• Fetal life support systems
      • Placenta
      • Membranes
      • Umbilical Cord
  • Placenta
    • The placenta is where the blood vessels of the mother and the embryo intertwine but do not join, to facilitate the exchange of oxygen, nutrients, and waste materials between the mother and the embryo. In the placenta, embryonic/fetal blood flows into thousands of tiny projections ( villi ), where exchanges occur between the mother and embryo/fetus. The placenta covers about a quarter of the uterine surface, thus providing a large surface area for such exchange. By the 18th to 20th week of pregnancy, the placenta is fully formed, and is about 450gms (1lb) by birth .
  • Amnion Membranous sac which surrounds & protects the embryo . umbilical cord Lifeline between the fetus and the placenta in the uterus Later stage in the development of the umbilical cord Fetus of about eight weeks, enclosed in the amnion.
  • Formation and structure of the umbilical cord – By the end of the third week of development the embryo is attached to placenta via a connecting stalk Beginning of the umbilical cord Development of the umbilical cord Development of the yolk sac & the duct
  • Cross section of normal umbilical cord Fetus at ~53 days Umbilical cord protects the fetal vessels that connect the placenta & fetus Fetus and placenta from a 17 week gestation
  •  
  • Embryo
    • Embryonic period of development (2 to 8 weeks post-conception), where the zygote is now referred to as the embryo .
    • As the zygote implants and becomes the embryo, the blastocyst begins to form 2 layers:
    • The inner layer of cells is called the endoderm and eventually develops into the digestive and respiratory systems.
    • The outer layer is divided into 2 parts: the ectoderm (outermost layer of cells) and mesoderm (middle layer; between the endoderm and ectoderm). The ectoderm will develop into the nervous system, sensory receptors (eyes, ears, nose, etc.) and skin (including nails and hair), while the mesoderm will become the bones, muscles, excretory, circulatory and reproductive systems.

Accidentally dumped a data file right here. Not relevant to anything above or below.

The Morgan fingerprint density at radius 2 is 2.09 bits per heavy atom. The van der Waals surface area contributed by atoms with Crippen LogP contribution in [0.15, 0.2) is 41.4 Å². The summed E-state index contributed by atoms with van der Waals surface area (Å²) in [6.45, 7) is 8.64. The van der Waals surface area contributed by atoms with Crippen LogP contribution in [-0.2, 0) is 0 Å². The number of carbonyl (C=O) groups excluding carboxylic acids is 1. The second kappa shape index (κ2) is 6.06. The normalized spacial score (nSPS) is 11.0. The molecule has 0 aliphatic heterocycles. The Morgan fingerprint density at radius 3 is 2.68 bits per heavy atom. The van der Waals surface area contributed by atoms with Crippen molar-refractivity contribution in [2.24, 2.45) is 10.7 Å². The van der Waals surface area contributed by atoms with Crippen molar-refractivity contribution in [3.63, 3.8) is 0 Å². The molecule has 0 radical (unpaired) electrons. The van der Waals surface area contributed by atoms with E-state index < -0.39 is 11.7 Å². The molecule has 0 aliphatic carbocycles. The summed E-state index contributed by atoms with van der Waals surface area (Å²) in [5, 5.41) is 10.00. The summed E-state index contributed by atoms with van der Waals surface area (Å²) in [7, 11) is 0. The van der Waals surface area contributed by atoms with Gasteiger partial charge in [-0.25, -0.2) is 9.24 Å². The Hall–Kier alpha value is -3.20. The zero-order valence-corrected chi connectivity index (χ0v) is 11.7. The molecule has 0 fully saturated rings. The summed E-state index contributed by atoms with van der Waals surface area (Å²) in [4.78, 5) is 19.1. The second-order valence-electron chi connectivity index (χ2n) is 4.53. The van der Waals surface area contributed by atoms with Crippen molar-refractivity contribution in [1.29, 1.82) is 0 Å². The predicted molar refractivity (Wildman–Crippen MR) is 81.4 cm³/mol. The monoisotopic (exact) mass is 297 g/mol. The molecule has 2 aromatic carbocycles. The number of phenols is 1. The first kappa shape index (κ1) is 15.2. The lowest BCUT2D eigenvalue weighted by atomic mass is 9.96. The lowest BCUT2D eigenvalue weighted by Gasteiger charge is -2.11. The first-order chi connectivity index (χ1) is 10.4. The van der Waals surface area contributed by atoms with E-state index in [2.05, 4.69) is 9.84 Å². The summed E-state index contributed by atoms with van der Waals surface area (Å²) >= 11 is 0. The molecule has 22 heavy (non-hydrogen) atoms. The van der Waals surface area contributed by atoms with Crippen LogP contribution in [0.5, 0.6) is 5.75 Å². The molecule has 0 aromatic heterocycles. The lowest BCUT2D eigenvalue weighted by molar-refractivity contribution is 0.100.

• Embryo to Fetus
    • Medical science has discovered a good deal about the day to-day development of the human embryo, its growth into a fetus and its ultimate birth as a child. At about six or seven days after conception the new organism embeds itself in the lining of the uterus. At this stage it is called an embryo until the seventh week. After that the organism is called a fetus until the time of its birth .
    fifteen days twenty-one days thirty days thirty-four days six wks eight wks
    • The limbs appear as tiny buds on the embryo when it is less than a month old. At that time, the embryo is completely formed, although it is less than half an inch in length. The heart is usually beating a few days before the end of the first month of life. At this time the baby is enclosed in a sort of bag called the amniotic sac , in a completely liquid environment. He will remain in the sac until it breaks at birth, or a little before, exposing the child to the external environment.